Habits of Healthy Eaters: Pack Snacks When You Travel

By , SparkPeople Blogger
By the time you read this, I'll be somewhere between Cincinnati and Istanbul, reuniting with a dear friend and starting an adventure two years in the making.

I love to travel. What I don't love is airplane food. If you're "lucky" enough to be served a meal, it's usually not very healthy or tasty.*

I always travel on a pretty tight budget, so shelling out $10 for a watery salad or fast food in the airport isn't something I like to do. The "snacks" that airlines sell now are not any better: potato chips, candy, and other junk food is the norm. Yuck.

Flying already leaves me feeling dehydrated and tired, without adding excess sugar and salt to my body.

How do I avoid paying high prices and eat right until I land--and beyond? I pack snacks.

Last year, I went to Guatemala as the guest of a local nonprofit. The breakfasts and dinners at our hotels offered delicious Guatemalan cuisine with plenty of vegetarian options, but lunch was often a boxed lunch on the bus as we traveled between schools. As a vegetarian who's allergic to peanuts, my options were limited in rural Guatemala. I planned ahead: I bought a loaf a whole-wheat bread, a jar of all-fruit preserves, and a jar of almond butter. I packed a bag of whole-grain pretzels, a box of granola bars, and a jar of almonds. During long bus rides, unexpected layovers, and less-than-healthy lunches, those snacks were a lifesaver. When I didn't really have the option of heading to the local grocery store there (though I did buy some avocados at a farmers market one day and received some local fruit from some students another day), it was nice to know that I had healthy snacks to tide me over until my next meal. (I loaded up on fruits and veggies at mealtime, not to worry!)

On this trip, I'll be staying with a friend and thus will have access to a kitchen, grocery store, and the glorious markets of Istanbul. But to get there, I have a long trip. I've packed 100-calorie packs of nuts, a box of granola bars, and a canister of sports drink mix. (We'll be heading to the beach and the desert, and I dehydrate easily in the heat!). Every little bit counts, whether it's nutrition or money.

Some of my favorite travel snacks:

For the plane:

  • Small containers of hummus and a bag of fresh vegetables

  • A homemade veggie and hummus or almond butter and jelly sandwich

  • A piece of fruit (note: I only do this on domestic flights. I don't want to end up paying a fine like Hilary Swank did, after forgetting to declare fruit!)

  • Nut butter and whole-grain crackers

  • Dried fruit and nuts

  • Homemade granola

  • High-fiber cereals

Throughout the trip:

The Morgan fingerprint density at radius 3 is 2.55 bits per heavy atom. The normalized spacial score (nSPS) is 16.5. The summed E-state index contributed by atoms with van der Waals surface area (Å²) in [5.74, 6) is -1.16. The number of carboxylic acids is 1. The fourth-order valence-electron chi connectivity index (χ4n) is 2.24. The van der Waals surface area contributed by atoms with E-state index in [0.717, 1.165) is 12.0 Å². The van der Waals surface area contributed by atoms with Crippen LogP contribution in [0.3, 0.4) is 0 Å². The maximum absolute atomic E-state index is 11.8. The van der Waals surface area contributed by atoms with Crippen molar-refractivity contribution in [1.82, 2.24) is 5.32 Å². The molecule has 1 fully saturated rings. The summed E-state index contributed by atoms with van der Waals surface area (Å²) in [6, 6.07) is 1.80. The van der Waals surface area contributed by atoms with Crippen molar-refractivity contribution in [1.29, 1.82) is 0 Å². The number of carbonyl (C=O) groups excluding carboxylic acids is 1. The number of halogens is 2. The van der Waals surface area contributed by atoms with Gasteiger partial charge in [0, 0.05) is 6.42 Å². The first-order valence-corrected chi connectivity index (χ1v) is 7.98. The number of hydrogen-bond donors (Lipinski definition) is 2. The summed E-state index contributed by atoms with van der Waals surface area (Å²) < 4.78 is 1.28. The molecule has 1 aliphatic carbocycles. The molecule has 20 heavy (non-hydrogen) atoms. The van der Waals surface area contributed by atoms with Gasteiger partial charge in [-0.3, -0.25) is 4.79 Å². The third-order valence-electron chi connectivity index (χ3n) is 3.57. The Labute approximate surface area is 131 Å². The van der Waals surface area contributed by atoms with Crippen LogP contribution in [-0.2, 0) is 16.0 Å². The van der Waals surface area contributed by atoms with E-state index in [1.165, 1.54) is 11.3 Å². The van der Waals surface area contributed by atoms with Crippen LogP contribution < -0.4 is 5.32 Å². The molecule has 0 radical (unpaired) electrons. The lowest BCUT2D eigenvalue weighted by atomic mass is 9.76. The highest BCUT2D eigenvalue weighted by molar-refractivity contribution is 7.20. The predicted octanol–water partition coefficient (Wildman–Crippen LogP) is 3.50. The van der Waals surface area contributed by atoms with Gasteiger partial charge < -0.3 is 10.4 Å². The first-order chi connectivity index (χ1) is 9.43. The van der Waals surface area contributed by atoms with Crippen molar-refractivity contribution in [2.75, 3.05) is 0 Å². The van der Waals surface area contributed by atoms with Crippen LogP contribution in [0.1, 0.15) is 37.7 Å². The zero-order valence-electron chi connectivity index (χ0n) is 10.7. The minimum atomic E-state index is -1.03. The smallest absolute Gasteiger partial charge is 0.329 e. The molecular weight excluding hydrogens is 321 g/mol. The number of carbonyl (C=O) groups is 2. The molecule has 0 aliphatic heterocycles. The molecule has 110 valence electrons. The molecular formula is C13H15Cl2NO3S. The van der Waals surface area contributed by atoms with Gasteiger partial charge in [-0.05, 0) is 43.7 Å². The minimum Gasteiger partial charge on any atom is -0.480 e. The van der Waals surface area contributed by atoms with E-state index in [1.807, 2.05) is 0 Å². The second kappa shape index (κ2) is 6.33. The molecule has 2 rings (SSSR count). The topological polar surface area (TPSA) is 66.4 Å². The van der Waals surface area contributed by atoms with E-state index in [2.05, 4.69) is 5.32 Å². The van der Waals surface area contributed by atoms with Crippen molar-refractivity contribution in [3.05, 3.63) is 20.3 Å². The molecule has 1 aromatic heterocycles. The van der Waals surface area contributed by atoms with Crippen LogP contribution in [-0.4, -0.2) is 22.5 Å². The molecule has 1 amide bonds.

• Nuts

  • Granola bars/energy bars

  • Bananas and apples (purchased at supermarkets)

  • Candied ginger (great for calming queasy bellies, easing motion sickness, and satisfying a sweet tooth)

I keep a couple of servings in my purse, a couple more in my carry-on, then store the rest in my luggage. This is also the only time I buy prepackaged foods (100-calorie packs of nuts rather than a bulk amount), but it is easier when you're in the go.

*Side note: I've found that foreign airlines serve better food, more often. Air India (flight from Paris to New York) served an excellent vegetarian curry; Asiana and All Nippon Airways from Japan to Korea served finger sandwiches and curry on a 3-hour flight… KLM, Turkish Airways, Lufthansa are all generous with food and drink, from my experience.

By spending a little bit of money upfront (I spent maybe $10), I am able to ensure I have a healthy snack no matter what travel situation I encounter.

Do you pack your own snacks on airplanes an when you travel? What are your favorites?

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ELRIDDICK 3/30/2020
Thanks for sharing Report
PATRICIAANN46 3/20/2020
Thank You...……….. Report
Great ideas! Report
Great article. Thanks. Report
Great ideas Report
thanks Report
When you fly anything goes. Airline terminal has more variety of selection and are frequented often by passengers. Report
Good suggestions! Report
I have been consistently packing my own treats, I always feel more comfortable doing this. Report
Thanks for sharing so good things to think about and do. Report
mixed nuts are my favorite travel snack Report
I travel 2 times a year, 12 + 13 hour non-stop, alcohol free flights. We ALWAYS get 3 meals-2 main meals and a snack. I ALWAYS order diabetic meals. Used to order low fat, or low cholesterol or low sodium or Vegetarian meals and they were fine. The airline always has sandwiches and water available throughout the flight, it's a red eye flight both ways. Report
I have also noticed the foreign airlines have better food options. Our first year to fly to Ireland, part of that trip we were on AirFrance because of their code share with Delta, and we had a nice meal. We have also found on longer flights, requesting Kosher meals 24-48 hours before usually results in better foods (not always!). And I find I do better when I am traveling from our home in the suburbs onto the "Big City" for shopping, errands, whatever - it pays to have healthy snacks on hand.). Report
I like to bring string cheese and wheat crackers, and my all time favorite, wasabi peas!! Also, the empty water bottle to fill past security. No way am I paying their prices for a bottle ( and a flimsy one, at that!). Report
I love the comment about bringing along an empty water bottle and filling it from the fountain after clearing security. Thank you!

Also, the 100 calorie treats aren't often on my shopping list. I can see where they will be perfect for my trip. Report
I haven't flown on a flight longer than 90min since 1998 so I don't pack any healthy snacks, but I do use these short flights to eat some of my fav chewy candies for take-off and landings. I sorta re-thinking that.
But I plan to fly to Hawaii this summer. This has given more ideas of what to pack.